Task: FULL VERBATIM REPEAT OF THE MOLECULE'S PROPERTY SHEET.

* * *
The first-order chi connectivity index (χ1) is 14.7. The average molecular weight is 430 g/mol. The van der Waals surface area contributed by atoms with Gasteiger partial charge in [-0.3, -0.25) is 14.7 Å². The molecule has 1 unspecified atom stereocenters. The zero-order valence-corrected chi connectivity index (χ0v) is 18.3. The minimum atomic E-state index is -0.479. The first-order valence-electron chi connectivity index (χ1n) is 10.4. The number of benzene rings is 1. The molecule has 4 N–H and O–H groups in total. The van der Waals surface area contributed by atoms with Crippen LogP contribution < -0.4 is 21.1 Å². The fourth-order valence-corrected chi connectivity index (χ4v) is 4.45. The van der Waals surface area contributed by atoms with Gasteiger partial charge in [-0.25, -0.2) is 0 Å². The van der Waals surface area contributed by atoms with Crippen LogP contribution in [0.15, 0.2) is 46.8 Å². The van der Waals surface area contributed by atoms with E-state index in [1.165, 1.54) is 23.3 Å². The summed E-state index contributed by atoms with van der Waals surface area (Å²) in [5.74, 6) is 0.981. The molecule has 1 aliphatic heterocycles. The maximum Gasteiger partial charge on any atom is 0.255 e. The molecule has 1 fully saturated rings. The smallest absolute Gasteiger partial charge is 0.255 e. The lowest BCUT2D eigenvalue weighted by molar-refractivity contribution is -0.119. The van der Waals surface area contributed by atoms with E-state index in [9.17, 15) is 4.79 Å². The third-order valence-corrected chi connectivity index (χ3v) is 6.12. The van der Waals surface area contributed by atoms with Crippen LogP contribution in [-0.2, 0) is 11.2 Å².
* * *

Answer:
The first-order chi connectivity index (χ1) is 14.7. The average molecular weight is 430 g/mol. The van der Waals surface area contributed by atoms with Gasteiger partial charge in [-0.3, -0.25) is 14.7 Å². The molecule has 1 unspecified atom stereocenters. The zero-order valence-corrected chi connectivity index (χ0v) is 18.3. The minimum atomic E-state index is -0.479. The first-order valence-electron chi connectivity index (χ1n) is 10.4. The number of benzene rings is 1. The molecule has 4 N–H and O–H groups in total. The van der Waals surface area contributed by atoms with Crippen LogP contribution < -0.4 is 21.1 Å². The fourth-order valence-corrected chi connectivity index (χ4v) is 4.45. The van der Waals surface area contributed by atoms with Gasteiger partial charge in [-0.25, -0.2) is 0 Å². The van der Waals surface area contributed by atoms with Crippen LogP contribution in [0.15, 0.2) is 46.8 Å². The van der Waals surface area contributed by atoms with E-state index in [1.165, 1.54) is 23.3 Å². The summed E-state index contributed by atoms with van der Waals surface area (Å²) in [5.74, 6) is 0.981. The molecule has 1 aliphatic heterocycles. The maximum Gasteiger partial charge on any atom is 0.255 e. The molecule has 1 fully saturated rings. The smallest absolute Gasteiger partial charge is 0.255 e. The lowest BCUT2D eigenvalue weighted by molar-refractivity contribution is -0.119. The van der Waals surface area contributed by atoms with E-state index in [9.17, 15) is 4.79 Å². The third-order valence-corrected chi connectivity index (χ3v) is 6.12. The van der Waals surface area contributed by atoms with Crippen LogP contribution in [-0.2, 0) is 11.2 Å².